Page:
Newsletter of the Palestinian Heritage Foundation
Volume 10, No. 2
Palestinian Heritage Foundation
Sunday, September 12, 2004 the Palestinian Heritage Foundation held its
Seventeenth Anniversary Banquet in memory of the late Edward W. Said.
of Dr. Said's friends were invited to participate to honor his memory: Among
those joining in the commemoration were Dr. Rashid Khalidi, professor of History
at Columbia University, Mrs. Naila Asali, former Chairwoman of the American-Arab
Anti Discrimination Committee, Dr. Clovis Maksoud, Head of the Department of
Global South at the American University in Washington DC, Dr. Ziad Asali,
President of the American Task Force for Palestine and renowned composer and
musician Dr. Simon Shaheen.
most heartwarming aspect of the banquet was the presence of many friends and
supporters. There were 250 attendees, several traveling considerable distances
to be there. The evening also featured displays of artwork by artists
and Rajie Cook.
The mood of the evening was that of a family party, which is not surprising,
since PHF’s supporters share a concern about their common heritage as members of
a larger Palestinian family.
Arab American Medical Association, New Jersey
Chapter co-sponsored the Banquet in honor of their late friend Abu Wadi.
The speeches of the contributors to the
Banquet are below:
With the passing of Edward
Said, his family, friends, colleagues, students,
readers and critics suffered a loss. Yes, even his critics, for he challenged
them in ways that commanded respect and appreciation of his perspective. But
loss is a single event and every death is a loss. What lingers with the loss of
this man is the continued absence, the wide, deep nothing where a
once stood. And we are left with a great nothing where there once was a rare
figure who spoke for us and to us and about us while now there is silence. In
French, I miss you is tu me manques. You lack to me. I am lacking you. I
am diminished by your absence. I am less because you are not here. I believe
that we miss Edward Said
in precisely that way. We are now lacking.
was a teacher and he has taught us enough to fill even his own absence. As a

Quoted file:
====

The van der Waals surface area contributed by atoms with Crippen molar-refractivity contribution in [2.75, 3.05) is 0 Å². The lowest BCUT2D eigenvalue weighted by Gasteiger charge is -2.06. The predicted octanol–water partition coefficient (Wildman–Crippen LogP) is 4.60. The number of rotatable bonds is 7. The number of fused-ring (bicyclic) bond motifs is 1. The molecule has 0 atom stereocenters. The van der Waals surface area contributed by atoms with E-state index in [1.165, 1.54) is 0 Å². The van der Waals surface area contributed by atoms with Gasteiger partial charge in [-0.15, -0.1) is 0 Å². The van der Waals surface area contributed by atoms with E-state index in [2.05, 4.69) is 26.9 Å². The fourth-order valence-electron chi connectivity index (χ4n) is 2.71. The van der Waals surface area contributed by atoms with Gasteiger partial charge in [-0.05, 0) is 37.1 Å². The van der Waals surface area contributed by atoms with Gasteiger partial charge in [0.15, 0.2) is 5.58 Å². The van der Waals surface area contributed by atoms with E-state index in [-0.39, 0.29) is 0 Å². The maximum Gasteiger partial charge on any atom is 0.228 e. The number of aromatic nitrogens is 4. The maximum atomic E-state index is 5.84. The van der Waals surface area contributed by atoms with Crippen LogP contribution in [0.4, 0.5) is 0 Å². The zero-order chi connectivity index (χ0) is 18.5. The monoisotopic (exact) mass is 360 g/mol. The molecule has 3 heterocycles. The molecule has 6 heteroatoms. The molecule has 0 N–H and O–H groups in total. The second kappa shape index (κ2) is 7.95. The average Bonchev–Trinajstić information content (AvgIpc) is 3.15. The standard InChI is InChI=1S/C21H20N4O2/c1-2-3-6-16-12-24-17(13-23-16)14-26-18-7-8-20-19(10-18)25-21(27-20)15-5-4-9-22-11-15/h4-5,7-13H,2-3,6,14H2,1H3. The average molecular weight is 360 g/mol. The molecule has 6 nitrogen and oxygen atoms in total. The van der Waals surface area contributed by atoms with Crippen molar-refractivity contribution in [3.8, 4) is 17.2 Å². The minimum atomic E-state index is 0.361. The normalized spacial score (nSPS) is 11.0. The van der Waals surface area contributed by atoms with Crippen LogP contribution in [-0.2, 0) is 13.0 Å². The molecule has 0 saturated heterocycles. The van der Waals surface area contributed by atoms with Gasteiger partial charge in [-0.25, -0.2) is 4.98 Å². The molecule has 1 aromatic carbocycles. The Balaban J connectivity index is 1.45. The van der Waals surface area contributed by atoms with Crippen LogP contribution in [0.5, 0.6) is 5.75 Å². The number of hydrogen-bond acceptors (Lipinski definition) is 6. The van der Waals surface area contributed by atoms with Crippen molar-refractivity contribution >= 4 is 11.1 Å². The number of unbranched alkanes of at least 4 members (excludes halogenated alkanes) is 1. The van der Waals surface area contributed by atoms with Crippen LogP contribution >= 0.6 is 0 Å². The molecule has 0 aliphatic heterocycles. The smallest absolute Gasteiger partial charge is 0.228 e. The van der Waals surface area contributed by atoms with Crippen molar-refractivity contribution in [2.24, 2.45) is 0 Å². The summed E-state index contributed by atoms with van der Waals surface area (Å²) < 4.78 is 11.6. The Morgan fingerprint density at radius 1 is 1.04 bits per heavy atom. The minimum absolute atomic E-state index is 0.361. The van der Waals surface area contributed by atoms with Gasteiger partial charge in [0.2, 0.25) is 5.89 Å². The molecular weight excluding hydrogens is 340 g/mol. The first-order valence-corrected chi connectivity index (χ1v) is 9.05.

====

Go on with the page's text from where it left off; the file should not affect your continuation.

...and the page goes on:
result of his deep, probing, incisive thought, we have the tools to speak for
ourselves in the way in which we had depended on him to do on our behalf. I do
not expect that there will be another Edward
Said. No such man will ever again exist but we
can hope that there will be men and women of brilliance and discipline who can
take his work and provide their own voices to the discussion of what it means to
be an Arab in America. Someone
to describe what it is to be so thoroughly immersed in two cultures that one is
no longer simply a product of either but a new, strange and ultimately wonderful
thing that is whole and plural.
and his generation of Palestinian Americans suffered tremendous loss. Country,
identity, homes, family, history and the attendant material representations of
each. I believe that Edward
Said did as much as a single man can to
chronicle, analyze, and redress the individual loss. Furthermore, he strove to
redress the loss on behalf of the Palestinian people. His entire professional
life was spent in service to this cause. Now, those who lost so much have had to
learn to live with the loss of Edward
But history persists and
our story is still being told. Edward
Said spent a lifetime teaching the world what
it means to be slighted by history. He taught the world the toll that losing
takes but he also redefined the stakes of victory. Triumph which diminishes the
vanquished also depletes the victor. We must believe in the promise of a history
in which injustice is met with justice and not retribution. We must learn that
loss is not the defeat. Betrayal of the legacy is defeat. Silence is
defeat. Accepting to lack, that is defeat. Edward
was not defeated. He has simply stepped aside so that others may receive the
laurel of victory. Who of us who remains in the fight will take up the
Needless to say, I am
frustrated and disappointed that I am unable to be with you tonight. Concerns
about our forthcoming UNDP Arab Human Development Report 2004 on freedoms and
governance has delayed my return. My regret for my absence tonight is surpassed
only by the overwhelming pain in the memory of Miriam’s
phone call almost a year ago to inform me that Edward
wants me to know that he cannot attend and speak—a tribute you honored me with
one year ago.
I was so moved by the fact
that Edward even thought of the event at that
moment! That gesture, amidst his trying hours, demonstrated a thoughtfulness
that truly defined his unique blend of sensitivity, elegance and consciousness;
which vividly explains Edward’s enduring and
indeed ennobling impact on his wide spectrum of friends, admirers, peers and
students. It also helps us comprehend his guiding role and exemplary leadership
that emboldened the constituency of conscience in the
United States, the Arab world and throughout. It, once again, has emboldened us